Article Steps Needed to Become a Quant Trader

T2W Bot

Staff member
Dec 19, 2004
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Lucrative salaries, hefty bonuses and creativity on the job have resulted in quantitative trading becoming an attractive career option. Quantitative traders, or quants for short, use mathematical models to identify trading opportunities to buy and sell securities. The influx of candidates from academia, software development and engineering have made the field quite competitive. In this article, we’ll look at what quants do and the skills and education needed.
What Do Quantitative Traders Really Do?The word “quant” is derived from quantitative, which essentially means working with numbers. The advancement of computer-aided algorithmic trading and high-frequency trading means there is a huge amount of data to be analyzed. Quants mine and research the available price and quotes data, identify profitable trading opportunities, develop relevant trading strategies and capitalize on opportunities with lightning-fast speed using self-developed computer programs. In essence, a quant...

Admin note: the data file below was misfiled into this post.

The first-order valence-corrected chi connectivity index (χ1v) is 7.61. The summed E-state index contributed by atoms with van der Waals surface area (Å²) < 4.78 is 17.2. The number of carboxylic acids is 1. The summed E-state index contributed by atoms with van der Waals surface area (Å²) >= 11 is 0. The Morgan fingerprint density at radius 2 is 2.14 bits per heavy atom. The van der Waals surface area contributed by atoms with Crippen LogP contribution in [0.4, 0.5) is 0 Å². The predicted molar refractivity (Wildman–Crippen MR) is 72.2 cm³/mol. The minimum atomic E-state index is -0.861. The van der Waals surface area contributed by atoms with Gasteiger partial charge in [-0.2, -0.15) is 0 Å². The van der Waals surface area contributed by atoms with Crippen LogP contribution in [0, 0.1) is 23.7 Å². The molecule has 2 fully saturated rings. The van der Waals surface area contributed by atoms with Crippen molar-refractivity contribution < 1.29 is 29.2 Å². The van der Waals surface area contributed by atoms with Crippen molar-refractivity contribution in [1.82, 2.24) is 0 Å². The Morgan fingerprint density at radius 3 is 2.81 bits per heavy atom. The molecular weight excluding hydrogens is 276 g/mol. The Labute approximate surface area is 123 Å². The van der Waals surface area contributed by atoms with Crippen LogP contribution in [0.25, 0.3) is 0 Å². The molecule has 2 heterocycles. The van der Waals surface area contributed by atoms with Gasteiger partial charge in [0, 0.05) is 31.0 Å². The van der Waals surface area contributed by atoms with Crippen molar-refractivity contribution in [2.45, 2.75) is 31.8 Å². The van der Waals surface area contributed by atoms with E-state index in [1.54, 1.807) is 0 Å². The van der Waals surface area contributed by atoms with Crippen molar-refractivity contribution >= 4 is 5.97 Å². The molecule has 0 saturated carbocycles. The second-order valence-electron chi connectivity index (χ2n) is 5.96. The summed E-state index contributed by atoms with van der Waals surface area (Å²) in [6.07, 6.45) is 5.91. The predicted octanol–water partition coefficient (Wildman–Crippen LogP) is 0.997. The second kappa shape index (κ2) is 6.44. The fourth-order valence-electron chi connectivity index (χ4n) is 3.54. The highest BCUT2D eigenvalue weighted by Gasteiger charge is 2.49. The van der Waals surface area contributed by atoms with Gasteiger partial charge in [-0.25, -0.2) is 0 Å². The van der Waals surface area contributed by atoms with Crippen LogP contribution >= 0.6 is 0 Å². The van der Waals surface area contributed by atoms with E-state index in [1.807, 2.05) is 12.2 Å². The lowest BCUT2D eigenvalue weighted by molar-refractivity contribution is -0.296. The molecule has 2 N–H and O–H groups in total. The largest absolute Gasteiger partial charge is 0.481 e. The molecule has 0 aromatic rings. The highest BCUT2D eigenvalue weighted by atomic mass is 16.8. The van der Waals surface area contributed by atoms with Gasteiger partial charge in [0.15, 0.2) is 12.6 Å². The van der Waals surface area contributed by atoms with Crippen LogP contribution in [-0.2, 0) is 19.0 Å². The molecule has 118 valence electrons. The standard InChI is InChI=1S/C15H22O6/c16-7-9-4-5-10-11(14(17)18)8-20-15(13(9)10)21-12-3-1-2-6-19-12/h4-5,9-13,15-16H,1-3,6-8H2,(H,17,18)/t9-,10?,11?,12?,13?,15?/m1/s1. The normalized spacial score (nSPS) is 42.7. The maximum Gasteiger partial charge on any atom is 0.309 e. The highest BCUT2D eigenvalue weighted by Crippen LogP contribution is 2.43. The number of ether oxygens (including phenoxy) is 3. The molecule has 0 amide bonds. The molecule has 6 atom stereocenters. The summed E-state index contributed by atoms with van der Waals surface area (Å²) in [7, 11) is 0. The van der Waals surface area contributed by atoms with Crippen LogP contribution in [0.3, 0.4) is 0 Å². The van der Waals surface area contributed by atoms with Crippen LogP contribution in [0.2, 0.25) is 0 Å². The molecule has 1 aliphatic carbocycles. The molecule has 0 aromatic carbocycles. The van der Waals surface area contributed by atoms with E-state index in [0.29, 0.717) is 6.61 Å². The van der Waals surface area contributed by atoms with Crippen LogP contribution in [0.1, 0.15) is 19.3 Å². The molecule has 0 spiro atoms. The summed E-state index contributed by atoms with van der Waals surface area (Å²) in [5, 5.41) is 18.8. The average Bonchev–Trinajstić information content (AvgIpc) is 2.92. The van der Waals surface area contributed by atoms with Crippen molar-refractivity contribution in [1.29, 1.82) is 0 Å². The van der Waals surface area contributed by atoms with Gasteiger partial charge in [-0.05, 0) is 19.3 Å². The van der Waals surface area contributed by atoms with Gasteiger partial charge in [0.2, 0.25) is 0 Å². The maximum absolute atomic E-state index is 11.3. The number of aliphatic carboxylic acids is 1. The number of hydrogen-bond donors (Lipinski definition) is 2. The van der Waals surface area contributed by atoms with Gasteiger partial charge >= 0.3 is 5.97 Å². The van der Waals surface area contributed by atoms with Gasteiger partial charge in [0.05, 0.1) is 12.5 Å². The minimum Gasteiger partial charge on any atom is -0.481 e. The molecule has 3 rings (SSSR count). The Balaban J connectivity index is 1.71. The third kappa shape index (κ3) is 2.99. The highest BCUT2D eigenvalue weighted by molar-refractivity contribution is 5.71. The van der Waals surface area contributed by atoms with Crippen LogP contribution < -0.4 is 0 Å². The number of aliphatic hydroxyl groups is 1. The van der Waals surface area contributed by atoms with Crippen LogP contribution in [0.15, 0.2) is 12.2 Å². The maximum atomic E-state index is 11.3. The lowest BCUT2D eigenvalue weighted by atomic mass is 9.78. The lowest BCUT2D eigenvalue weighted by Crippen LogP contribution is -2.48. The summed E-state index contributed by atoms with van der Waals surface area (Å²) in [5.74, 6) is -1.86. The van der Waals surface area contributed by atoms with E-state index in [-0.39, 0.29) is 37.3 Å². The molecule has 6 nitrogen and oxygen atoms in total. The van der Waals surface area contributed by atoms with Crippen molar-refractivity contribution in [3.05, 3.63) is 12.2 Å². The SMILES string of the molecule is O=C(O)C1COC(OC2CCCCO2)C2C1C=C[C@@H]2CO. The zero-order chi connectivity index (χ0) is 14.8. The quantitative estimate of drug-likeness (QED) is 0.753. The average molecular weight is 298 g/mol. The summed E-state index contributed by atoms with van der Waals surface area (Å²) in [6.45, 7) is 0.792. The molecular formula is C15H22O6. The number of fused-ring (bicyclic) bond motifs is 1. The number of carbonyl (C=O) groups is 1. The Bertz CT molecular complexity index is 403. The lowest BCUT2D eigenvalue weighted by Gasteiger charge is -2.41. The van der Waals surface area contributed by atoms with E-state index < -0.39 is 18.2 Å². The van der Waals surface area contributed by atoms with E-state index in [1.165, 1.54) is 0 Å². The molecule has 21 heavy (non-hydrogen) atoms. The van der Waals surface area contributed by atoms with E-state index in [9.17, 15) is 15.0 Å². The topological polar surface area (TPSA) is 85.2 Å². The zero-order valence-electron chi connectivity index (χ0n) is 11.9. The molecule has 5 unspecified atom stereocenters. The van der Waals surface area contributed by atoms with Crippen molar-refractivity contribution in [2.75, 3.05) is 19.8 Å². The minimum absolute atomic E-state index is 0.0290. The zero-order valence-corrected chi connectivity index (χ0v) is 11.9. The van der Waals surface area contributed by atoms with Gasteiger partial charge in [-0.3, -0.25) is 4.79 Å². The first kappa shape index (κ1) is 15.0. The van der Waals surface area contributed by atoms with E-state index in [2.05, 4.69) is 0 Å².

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Quantower

New member
May 21, 2018
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Wanna be Quant? Probably not anymore after reading this

Interesting article about how to be a Quant https://letyourmoneygrow.com/2018/05/13/wanna-be-quant-probably-not-anymore-after-reading-this/
 

trendie

Well-known member
#4
Thanks for a morning article to start the day.

Thing I learned from this, is that Quants seem to be no better than conventional traders.

Despite having multiple degrees in maths and engineering and programming:
* they still need a "traders temperament"; maths is not enough, they still need to find patterns that are profitable.
* they are taking similar risks to conventional traders. "they can make 10 trades, lose on first eight, and make profit on last 2". I read that in Murphy, Alan Farley, et al. Thats a meme going back to Livermore.
* "comfortable with failure": markets are dynamic, good ideas become unprofitable. All their maths knowledge doesnt protect them from a changing market.

Broadly, it seems the issues normal traders face, the quants face as well. Their maths doesnt save them. its almost like algos are the new "indicators". (Not knocking indicators. I use them all the time.)

Might have been more interesting to know how often quants trade per day, their preferred time-frames, the size of the market move they aim to gain, etc.
How may quants go bust as opposed those that keep going to profitability, etc.

Article was too broad, and superficial.

Gave it a 5.